The state extended a $5 million grant, while the city of Clinton donated 53 acres of land with a tax value of $637,300. Anderson County agreed to contribute up to $300,000 from a special industrial development fund to repave the main roadway into the industrial park.
In exchange for Clinton's donation of land, SL Tennessee is giving enough property to the city for a new fire station. The company also will also provide the city up to $250,000 toward construction.
The News Sentinel filed a Freedom of Information Act request for details of TVA's involvement, but earlier this month TVA said its decision to keep the deal secret was final, and that the newspaper's only recourse would be through the courts. TVA is relying on its interpretation of an exemption to FOIA known as Exemption 5, which allows information that would put the government at a competitive disadvantage under wraps.
The Supreme Court, however, ruled in 1979 that under Exemption 5 incentives can be kept away from public scrutiny only during negotiations. The court ruled the cloak of secrecy ends "upon the awarding of a contract."
In a welcome development, Duncan and Fleischmann came down on the side of government openness in their criticisms of TVA's stance. "I believe all of (TVA's) activities should be transparent and open to the public," Duncan said. Fleischmann agreed, saying it is important that "our government and all related agencies function with proper transparency and oversight."
The congressmen could help resolve the dispute by introducing legislation that would clarify Exemption 5 — that such contracts, once signed, must be made available for public scrutiny.
Revealing the incentives TVA gave would not disclose any trade secrets, but it would allow citizens to determine whether TVA is being a wise steward of public money it spends on their behalf. Duncan and Fleischmann have an opportunity to ensure citizens can keep an eye on their government's activities.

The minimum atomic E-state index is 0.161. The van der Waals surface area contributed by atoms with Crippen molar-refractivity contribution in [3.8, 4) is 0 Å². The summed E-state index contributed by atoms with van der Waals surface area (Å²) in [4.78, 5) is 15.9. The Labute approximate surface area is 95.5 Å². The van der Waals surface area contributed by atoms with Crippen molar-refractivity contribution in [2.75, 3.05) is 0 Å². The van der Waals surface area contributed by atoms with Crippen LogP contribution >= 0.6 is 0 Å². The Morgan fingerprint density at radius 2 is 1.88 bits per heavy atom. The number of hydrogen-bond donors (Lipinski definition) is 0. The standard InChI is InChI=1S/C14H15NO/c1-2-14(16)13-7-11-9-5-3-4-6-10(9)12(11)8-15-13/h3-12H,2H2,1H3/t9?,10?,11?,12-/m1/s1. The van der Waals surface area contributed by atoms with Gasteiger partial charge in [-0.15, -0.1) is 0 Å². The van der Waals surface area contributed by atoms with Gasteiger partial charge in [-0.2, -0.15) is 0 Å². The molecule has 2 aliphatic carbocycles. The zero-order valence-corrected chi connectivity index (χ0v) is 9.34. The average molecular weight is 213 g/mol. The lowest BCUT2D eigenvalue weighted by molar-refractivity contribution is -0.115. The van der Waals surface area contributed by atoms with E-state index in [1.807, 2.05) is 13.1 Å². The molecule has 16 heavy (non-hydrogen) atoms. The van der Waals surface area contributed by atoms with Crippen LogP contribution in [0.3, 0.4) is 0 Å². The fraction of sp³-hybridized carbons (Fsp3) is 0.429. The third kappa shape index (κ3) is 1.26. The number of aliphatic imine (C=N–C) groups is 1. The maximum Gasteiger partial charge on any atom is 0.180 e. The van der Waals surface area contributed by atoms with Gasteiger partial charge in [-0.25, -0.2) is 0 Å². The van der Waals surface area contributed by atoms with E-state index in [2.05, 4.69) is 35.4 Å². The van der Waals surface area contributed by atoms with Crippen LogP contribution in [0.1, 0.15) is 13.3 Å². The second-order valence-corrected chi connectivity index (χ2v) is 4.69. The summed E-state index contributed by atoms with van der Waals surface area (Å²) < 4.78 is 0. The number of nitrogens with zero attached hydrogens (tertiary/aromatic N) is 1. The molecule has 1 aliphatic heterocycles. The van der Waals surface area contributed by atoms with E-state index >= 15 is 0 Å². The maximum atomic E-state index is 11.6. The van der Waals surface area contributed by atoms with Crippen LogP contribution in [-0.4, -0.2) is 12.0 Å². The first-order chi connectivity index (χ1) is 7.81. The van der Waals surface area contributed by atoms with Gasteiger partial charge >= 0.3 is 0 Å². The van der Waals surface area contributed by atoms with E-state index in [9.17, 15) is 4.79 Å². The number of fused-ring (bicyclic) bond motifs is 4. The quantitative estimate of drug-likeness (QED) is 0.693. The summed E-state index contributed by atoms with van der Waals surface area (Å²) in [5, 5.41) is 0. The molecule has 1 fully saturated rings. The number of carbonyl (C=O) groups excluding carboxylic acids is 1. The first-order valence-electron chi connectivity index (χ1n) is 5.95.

Paris (Tennessee) Post-Intelligencer on law keeping Mexicans from returning:
Many Mexicans who came to this country illegally in order to find work would go home if they could, former Mexican president Felipe CalderÃ³n says.
That's because they're too likely to run afoul of U.S. immigration law when they try to go back across the border.
"If you provide flexibility, many Mexicans will go home," he said.
Most Mexican border crossers sneak across the line to look for work. "They're not looking for a new country." CalderÃ³n said.
Speaking at the World Economic Forum in Switzerland, he said he thinks Republicans and Democrats could find common ground on the immigration issue.
A program to allow Mexicans to work seasonally in the United States would provide the labor America needs while giving Mexicans the jobs they seek, he said.
But "political revenge" against President Barack Obama stands in the way of agreement.
Failure to approve a more liberal immigration policy would be disastrous for Mexicans living in this country, he said.
During CalderÃ³n's presidency, migration to the United States slowed to a trickle as the Mexican economy grew, USA Today reported.
In his State of the Union address on Tuesday, Obama said he would veto any bill that seeks to undo his immigration actions.
Throwing down the gauntlet, the House voted last week to attach reversal of the president's immigration actions to the bill to fund the Department of Homeland Security, which is to run out of money Feb. 27.
This all resembles a playground fight. The country needs a well-thought immigration policy, not a struggle to see which kid has the most marbles.